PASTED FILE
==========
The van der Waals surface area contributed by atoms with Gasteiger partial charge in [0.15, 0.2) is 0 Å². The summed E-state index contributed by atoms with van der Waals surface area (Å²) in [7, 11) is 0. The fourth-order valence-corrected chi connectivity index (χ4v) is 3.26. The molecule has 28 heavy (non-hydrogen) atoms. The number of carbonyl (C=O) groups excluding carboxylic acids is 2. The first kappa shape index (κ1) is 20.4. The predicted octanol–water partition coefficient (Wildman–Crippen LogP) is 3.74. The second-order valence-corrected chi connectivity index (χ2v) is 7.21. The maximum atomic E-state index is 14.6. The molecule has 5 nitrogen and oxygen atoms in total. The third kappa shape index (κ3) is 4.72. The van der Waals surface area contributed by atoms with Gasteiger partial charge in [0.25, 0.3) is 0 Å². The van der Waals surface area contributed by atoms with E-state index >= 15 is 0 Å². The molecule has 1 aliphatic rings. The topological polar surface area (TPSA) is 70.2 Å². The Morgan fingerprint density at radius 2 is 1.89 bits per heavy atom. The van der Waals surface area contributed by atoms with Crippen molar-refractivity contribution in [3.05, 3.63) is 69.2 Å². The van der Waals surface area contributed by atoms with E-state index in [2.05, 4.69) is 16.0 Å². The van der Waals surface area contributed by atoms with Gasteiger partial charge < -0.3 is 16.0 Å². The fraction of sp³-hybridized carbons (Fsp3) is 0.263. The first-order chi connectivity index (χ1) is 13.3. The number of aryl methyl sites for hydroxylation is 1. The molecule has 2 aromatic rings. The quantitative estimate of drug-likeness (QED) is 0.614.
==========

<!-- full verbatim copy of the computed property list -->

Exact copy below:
The van der Waals surface area contributed by atoms with Gasteiger partial charge in [0.15, 0.2) is 0 Å². The summed E-state index contributed by atoms with van der Waals surface area (Å²) in [7, 11) is 0. The fourth-order valence-corrected chi connectivity index (χ4v) is 3.26. The molecule has 28 heavy (non-hydrogen) atoms. The number of carbonyl (C=O) groups excluding carboxylic acids is 2. The first kappa shape index (κ1) is 20.4. The predicted octanol–water partition coefficient (Wildman–Crippen LogP) is 3.74. The second-order valence-corrected chi connectivity index (χ2v) is 7.21. The maximum atomic E-state index is 14.6. The molecule has 5 nitrogen and oxygen atoms in total. The third kappa shape index (κ3) is 4.72. The van der Waals surface area contributed by atoms with Gasteiger partial charge in [0.25, 0.3) is 0 Å². The van der Waals surface area contributed by atoms with E-state index >= 15 is 0 Å². The molecule has 1 aliphatic rings. The topological polar surface area (TPSA) is 70.2 Å². The Morgan fingerprint density at radius 2 is 1.89 bits per heavy atom. The van der Waals surface area contributed by atoms with Crippen molar-refractivity contribution in [3.05, 3.63) is 69.2 Å². The van der Waals surface area contributed by atoms with E-state index in [2.05, 4.69) is 16.0 Å². The van der Waals surface area contributed by atoms with Gasteiger partial charge < -0.3 is 16.0 Å². The fraction of sp³-hybridized carbons (Fsp3) is 0.263. The first-order chi connectivity index (χ1) is 13.3. The number of aryl methyl sites for hydroxylation is 1. The molecule has 2 aromatic rings. The quantitative estimate of drug-likeness (QED) is 0.614.